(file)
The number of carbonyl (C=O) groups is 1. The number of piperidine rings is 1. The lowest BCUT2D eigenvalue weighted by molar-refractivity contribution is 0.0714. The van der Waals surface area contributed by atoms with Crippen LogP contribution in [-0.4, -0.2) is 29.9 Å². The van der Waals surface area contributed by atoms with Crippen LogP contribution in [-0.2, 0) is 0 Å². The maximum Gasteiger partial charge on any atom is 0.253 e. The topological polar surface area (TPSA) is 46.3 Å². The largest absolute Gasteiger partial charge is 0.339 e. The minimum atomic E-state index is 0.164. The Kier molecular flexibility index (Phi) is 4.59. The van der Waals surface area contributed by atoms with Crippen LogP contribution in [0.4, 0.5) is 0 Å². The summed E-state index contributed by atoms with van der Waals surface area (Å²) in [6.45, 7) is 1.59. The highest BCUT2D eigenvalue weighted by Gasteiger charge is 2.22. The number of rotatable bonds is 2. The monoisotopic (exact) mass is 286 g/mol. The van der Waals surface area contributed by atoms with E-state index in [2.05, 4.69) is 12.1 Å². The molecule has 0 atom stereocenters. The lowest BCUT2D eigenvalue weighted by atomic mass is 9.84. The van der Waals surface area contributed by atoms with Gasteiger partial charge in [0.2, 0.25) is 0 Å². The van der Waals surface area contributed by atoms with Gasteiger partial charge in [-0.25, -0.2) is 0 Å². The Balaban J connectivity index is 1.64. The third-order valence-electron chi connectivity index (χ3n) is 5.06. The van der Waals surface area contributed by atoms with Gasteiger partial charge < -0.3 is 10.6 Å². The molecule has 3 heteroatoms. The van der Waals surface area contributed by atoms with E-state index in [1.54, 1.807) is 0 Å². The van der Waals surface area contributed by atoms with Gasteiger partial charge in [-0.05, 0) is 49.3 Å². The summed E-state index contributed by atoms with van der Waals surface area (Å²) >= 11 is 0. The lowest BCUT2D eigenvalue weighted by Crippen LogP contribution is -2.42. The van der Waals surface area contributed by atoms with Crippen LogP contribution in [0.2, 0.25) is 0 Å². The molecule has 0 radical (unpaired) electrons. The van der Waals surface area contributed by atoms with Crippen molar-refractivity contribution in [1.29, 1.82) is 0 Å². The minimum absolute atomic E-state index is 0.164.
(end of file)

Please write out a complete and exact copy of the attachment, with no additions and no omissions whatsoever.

The number of carbonyl (C=O) groups is 1. The number of piperidine rings is 1. The lowest BCUT2D eigenvalue weighted by molar-refractivity contribution is 0.0714. The van der Waals surface area contributed by atoms with Crippen LogP contribution in [-0.4, -0.2) is 29.9 Å². The van der Waals surface area contributed by atoms with Crippen LogP contribution in [-0.2, 0) is 0 Å². The maximum Gasteiger partial charge on any atom is 0.253 e. The topological polar surface area (TPSA) is 46.3 Å². The largest absolute Gasteiger partial charge is 0.339 e. The minimum atomic E-state index is 0.164. The Kier molecular flexibility index (Phi) is 4.59. The van der Waals surface area contributed by atoms with Crippen LogP contribution in [0.4, 0.5) is 0 Å². The summed E-state index contributed by atoms with van der Waals surface area (Å²) in [6.45, 7) is 1.59. The highest BCUT2D eigenvalue weighted by Gasteiger charge is 2.22. The number of rotatable bonds is 2. The monoisotopic (exact) mass is 286 g/mol. The van der Waals surface area contributed by atoms with E-state index in [2.05, 4.69) is 12.1 Å². The molecule has 0 atom stereocenters. The lowest BCUT2D eigenvalue weighted by atomic mass is 9.84. The van der Waals surface area contributed by atoms with Gasteiger partial charge in [0.2, 0.25) is 0 Å². The van der Waals surface area contributed by atoms with Gasteiger partial charge in [-0.25, -0.2) is 0 Å². The Balaban J connectivity index is 1.64. The third-order valence-electron chi connectivity index (χ3n) is 5.06. The van der Waals surface area contributed by atoms with Gasteiger partial charge < -0.3 is 10.6 Å². The molecule has 3 heteroatoms. The van der Waals surface area contributed by atoms with E-state index in [1.54, 1.807) is 0 Å². The van der Waals surface area contributed by atoms with Gasteiger partial charge in [-0.05, 0) is 49.3 Å². The summed E-state index contributed by atoms with van der Waals surface area (Å²) >= 11 is 0. The lowest BCUT2D eigenvalue weighted by Crippen LogP contribution is -2.42. The van der Waals surface area contributed by atoms with Crippen LogP contribution in [0.2, 0.25) is 0 Å². The molecule has 0 radical (unpaired) electrons. The van der Waals surface area contributed by atoms with Crippen molar-refractivity contribution in [1.29, 1.82) is 0 Å². The minimum absolute atomic E-state index is 0.164.